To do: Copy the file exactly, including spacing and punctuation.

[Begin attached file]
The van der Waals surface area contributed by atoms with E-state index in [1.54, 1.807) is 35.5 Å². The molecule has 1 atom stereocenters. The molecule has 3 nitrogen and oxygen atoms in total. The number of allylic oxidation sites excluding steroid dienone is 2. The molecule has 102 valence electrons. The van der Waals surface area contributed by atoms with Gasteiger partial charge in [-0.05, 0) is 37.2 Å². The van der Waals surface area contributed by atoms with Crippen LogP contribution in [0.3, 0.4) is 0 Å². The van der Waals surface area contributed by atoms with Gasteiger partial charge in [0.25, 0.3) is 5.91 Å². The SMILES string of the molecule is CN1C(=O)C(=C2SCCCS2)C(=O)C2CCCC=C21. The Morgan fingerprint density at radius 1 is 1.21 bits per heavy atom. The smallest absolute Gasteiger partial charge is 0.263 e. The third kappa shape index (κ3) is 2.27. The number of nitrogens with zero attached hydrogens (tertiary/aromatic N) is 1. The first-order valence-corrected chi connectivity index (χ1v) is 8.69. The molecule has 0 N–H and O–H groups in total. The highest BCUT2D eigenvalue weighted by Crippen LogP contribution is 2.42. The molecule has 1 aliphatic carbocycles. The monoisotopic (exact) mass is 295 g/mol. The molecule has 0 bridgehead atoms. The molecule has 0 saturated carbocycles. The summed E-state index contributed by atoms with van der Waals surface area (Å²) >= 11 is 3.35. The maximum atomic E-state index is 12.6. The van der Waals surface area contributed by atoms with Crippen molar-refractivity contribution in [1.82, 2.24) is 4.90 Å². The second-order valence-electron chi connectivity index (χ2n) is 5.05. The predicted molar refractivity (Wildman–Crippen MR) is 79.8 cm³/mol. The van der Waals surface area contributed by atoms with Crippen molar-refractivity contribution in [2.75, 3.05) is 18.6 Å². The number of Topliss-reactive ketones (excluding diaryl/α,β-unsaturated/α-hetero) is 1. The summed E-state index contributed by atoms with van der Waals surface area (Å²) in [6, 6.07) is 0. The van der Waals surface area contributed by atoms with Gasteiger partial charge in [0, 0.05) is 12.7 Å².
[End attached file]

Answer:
The van der Waals surface area contributed by atoms with E-state index in [1.54, 1.807) is 35.5 Å². The molecule has 1 atom stereocenters. The molecule has 3 nitrogen and oxygen atoms in total. The number of allylic oxidation sites excluding steroid dienone is 2. The molecule has 102 valence electrons. The van der Waals surface area contributed by atoms with Gasteiger partial charge in [-0.05, 0) is 37.2 Å². The van der Waals surface area contributed by atoms with Crippen LogP contribution in [0.3, 0.4) is 0 Å². The van der Waals surface area contributed by atoms with Gasteiger partial charge in [0.25, 0.3) is 5.91 Å². The SMILES string of the molecule is CN1C(=O)C(=C2SCCCS2)C(=O)C2CCCC=C21. The Morgan fingerprint density at radius 1 is 1.21 bits per heavy atom. The smallest absolute Gasteiger partial charge is 0.263 e. The third kappa shape index (κ3) is 2.27. The number of nitrogens with zero attached hydrogens (tertiary/aromatic N) is 1. The first-order valence-corrected chi connectivity index (χ1v) is 8.69. The molecule has 0 N–H and O–H groups in total. The highest BCUT2D eigenvalue weighted by Crippen LogP contribution is 2.42. The molecule has 1 aliphatic carbocycles. The monoisotopic (exact) mass is 295 g/mol. The molecule has 0 bridgehead atoms. The molecule has 0 saturated carbocycles. The summed E-state index contributed by atoms with van der Waals surface area (Å²) >= 11 is 3.35. The maximum atomic E-state index is 12.6. The van der Waals surface area contributed by atoms with Crippen molar-refractivity contribution in [1.82, 2.24) is 4.90 Å². The second-order valence-electron chi connectivity index (χ2n) is 5.05. The predicted molar refractivity (Wildman–Crippen MR) is 79.8 cm³/mol. The van der Waals surface area contributed by atoms with Crippen molar-refractivity contribution in [2.75, 3.05) is 18.6 Å². The number of Topliss-reactive ketones (excluding diaryl/α,β-unsaturated/α-hetero) is 1. The summed E-state index contributed by atoms with van der Waals surface area (Å²) in [6, 6.07) is 0. The van der Waals surface area contributed by atoms with Gasteiger partial charge in [0, 0.05) is 12.7 Å².